"Does the truth have no value?" asked Labor Party Chair Shelly Yachimovich
at a press conference Tuesday on the decision to cancel early elections and establish a wide unity government.
Yachimovich took the podium after Prime Minister Benjamin Netanyahu
and Kadima Party Chairman Shaul Mofaz
announced that Kadima would be joining the coalition. "Do you believe a single word they say?" Yachimovich asked.
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"In the past few days, we've witnessed the most ridiculous zig-zag ever seen in Israeli politics – this will be taught in universities," the Labor chair continued.
Yachimovich: Do you believe a word Mofaz says? (Photo: Gil Yohanan)
Yachimovich said that she often spoke about politics with groups all over Israel, and especially enjoyed talking to high school seniors. "I try to show them that politics isn't ugly, that it's a tool to implement a world view. To have democracy, you need a political system and a parliament," Yachimovich said.
"Politics turns ugly only when it becomes opportunistic," she stressed. "Then it becomes contemptible. What can we say now? Does anyone believe anything Mofaz says? It affects us, too, because people can't tell the difference. This is destructive to democracy," she declared.
Netanyahu welcomes Mofaz into the coalition. (Photo: Gil Yohanan)
In addition to Mofaz himself, Yachimovich also had barbs for his party: "This entire term has been a farce of an opposition, and now Kadima
is going to pass destructive policy that is totally opposed to the cries we heard last summer."
"The 2013 state budget will be bitter, capitalistic, tough, and will increase the (socioeconomic) gaps in Israel. And the person responsible is the one who declared that he would lead the social struggle. From where? From Netanyahu's office? The dissonance between words and deeds knows no bounds."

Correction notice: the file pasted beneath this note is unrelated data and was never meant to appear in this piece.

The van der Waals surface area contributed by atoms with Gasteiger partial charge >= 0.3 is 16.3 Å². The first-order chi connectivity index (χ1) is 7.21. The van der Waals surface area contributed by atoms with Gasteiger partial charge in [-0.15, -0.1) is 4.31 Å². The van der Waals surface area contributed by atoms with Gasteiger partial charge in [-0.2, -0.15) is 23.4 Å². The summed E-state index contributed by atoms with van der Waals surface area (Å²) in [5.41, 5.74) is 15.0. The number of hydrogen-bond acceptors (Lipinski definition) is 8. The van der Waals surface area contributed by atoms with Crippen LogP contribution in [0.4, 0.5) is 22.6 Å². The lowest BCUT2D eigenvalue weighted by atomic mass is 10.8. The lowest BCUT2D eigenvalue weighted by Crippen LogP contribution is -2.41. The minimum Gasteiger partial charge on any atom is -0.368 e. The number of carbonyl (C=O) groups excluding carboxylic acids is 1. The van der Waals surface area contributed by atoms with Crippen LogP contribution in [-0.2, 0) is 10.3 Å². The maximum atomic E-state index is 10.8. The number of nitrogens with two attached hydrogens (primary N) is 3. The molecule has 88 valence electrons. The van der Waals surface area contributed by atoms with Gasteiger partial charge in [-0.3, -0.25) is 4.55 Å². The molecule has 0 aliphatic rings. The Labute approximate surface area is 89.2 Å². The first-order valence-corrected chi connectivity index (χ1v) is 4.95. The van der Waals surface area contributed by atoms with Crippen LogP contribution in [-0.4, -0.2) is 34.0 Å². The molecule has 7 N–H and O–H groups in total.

Turning to Mofaz, Yachimovich said that, unlike him, she had never called Netanyahu a liar, and that when criticizing him she had always been respectful, despite the strong ideological polarization.
Nevertheless, she said, Netanyahu was a "right-wing extremist, a capitalist, an old-school Thatcherite."
"And that's what the debate is about – two ideologies: one social-democratic and one capitalistic and violent."
Furthermore, the Labor party chair said, Netanyahu and Mofaz' agreement ignored the voters. However, she pointed out that there could be a bright side for the Labor party,
which would come out of the deal "heading out on a new path."
"We have an opportunity," she said. "The public has trusted us again and voted for us, but now we see that we are the only party that presents an alternative to the Netanyahu government. Anyone who didn't want Labor with 20 mandates now will get it with many more at the end of the term."
Yachimovich said that while early elections were against Labor's plan, sometimes plans that don't work out present new opportunities. "The fact that I'll be a small opposition will help move Labor ahead to where it needs to be," the party chair said, adding that the role of the opposition was not only to pass legislation, but also to serve as an alternative. "It's not a shame, it's not a punishment, it's a great honor. As Begin said, it's possible to serve the people from the opposition," she explained.
Earlier, Meretz Chair Zehava Gal-On attacked the new coalition, saying that "if we thought a Netanyahu-Barak coalition was the most dangerous thing for Israel, this morning we realized that there's something more dangerous – a coalition of Netanyahu, Shaul (Mofaz) and Barak, who will sit together and wreck the country."
Gal-On called the new government one that would "chip away at the society: democracy, equality, social justice, and the norms of just government."